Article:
Benefits of using hedge accounting

Hedge accounting can bring a number of advantages over traditional accounting methods. The core benefit is that by addressing the timings mismatch associated with standard derivative accounting, hedge accounting removes temporary volatility from the P&L. As a result, the financial statements will better reflect the company’s true economic performance.

Reducing the volatility in earnings results in a number of additional benefits:

  • Enterprise value. Earnings volatility is negatively perceived by investors.
  • Creditworthiness. Predictability in future earnings is a positive factor in creditworthiness.
  • Risk management. Statements reflect better and more accurately how FX risk is managed.
  • Executive compensation. Compensation tied to performance, for example measured based on quarterly earnings, can incur unintended impacts from earnings volatility.

Challenges in adopting cash flow hedge accounting

While hedge accounting can benefit companies in a number of different ways, it’s also associated with certain challenges – leading some companies to avoid pursuing this technique. So where can difficulties arise?

In order to apply hedge accounting, companies need to consider three things:

1. Documentation
Satisfying the relevant documentation requirements is essential if hedge accounting is to be applied. Documentation should be in place for each hedged item and hedging instrument, and should include descriptions of the following:

  • The type of hedge
  • The hedged item and hedging instrument
  • The hedged risk
  • The hedging relationship
  • The hedging strategy
    Documentation should also be in place outlining the company’s risk management objectives at a global level.

2. Effectiveness testing
Another prerequisite of hedge accounting is the need to measure the effectiveness of the hedge. This involves demonstrating that an economic relationship exists between the hedged item and the hedging instrument. A test must also be run to assess the extent of the relationship – an exercise which requires valuation skills, as well as an understanding of IFRS 9 requirements and access to market data. The results of effectiveness tests determine the accounting entries to be reported.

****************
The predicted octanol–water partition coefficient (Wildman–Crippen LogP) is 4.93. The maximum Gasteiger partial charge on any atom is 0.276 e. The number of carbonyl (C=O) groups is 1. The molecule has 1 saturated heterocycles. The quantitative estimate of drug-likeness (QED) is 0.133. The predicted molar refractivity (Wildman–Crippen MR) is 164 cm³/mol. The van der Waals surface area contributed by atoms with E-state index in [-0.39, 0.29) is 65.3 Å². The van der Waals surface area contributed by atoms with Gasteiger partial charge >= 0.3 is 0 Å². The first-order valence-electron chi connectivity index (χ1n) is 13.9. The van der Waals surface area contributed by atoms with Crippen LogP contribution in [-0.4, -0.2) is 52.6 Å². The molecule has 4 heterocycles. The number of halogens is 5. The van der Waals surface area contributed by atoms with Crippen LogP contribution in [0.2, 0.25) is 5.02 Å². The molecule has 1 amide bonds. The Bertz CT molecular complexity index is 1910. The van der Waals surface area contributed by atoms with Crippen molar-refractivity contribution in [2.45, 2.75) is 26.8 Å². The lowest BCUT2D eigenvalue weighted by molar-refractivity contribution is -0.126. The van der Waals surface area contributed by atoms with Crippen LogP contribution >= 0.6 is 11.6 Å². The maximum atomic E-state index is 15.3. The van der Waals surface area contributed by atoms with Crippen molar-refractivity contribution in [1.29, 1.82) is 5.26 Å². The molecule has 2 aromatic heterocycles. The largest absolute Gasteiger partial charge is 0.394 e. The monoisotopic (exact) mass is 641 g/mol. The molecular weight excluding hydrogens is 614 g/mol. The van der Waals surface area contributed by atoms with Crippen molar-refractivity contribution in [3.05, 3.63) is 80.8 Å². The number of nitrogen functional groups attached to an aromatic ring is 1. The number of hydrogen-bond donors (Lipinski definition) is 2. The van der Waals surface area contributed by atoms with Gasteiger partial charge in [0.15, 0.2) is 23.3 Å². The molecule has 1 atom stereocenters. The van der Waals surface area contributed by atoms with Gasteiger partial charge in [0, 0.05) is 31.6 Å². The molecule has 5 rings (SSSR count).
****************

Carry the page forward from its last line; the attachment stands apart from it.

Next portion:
3. Accounting expertise
Following on from the requirement for effectiveness testing, accounting expertise is needed in order to report the results of the test correctly. However, this expertise may not be available in-house, and may be costly to outsource.

In practice, many companies struggle with these requirements – particularly the documentation and effectiveness testing stages. Where effectiveness testing is concerned, compiling the different sources of data can be a challenge. Corporate accounting teams will need to collate a range of data relating to markets, interest rates, previous accounting entries and the hedge itself, in order to carry out effectiveness testing.

Completing the necessary documentation also brings a significant administrative burden. It’s essential to get this part of the process right: without adequate documentation for each hedging relationship, companies may not be able to apply hedge accounting.

Additionally, challenges can arise when it comes to relating hedging instruments to hedged items. For example, linking the hedged item and hedging instrument can be difficult if a single hedge is created to cover a number of different exposures.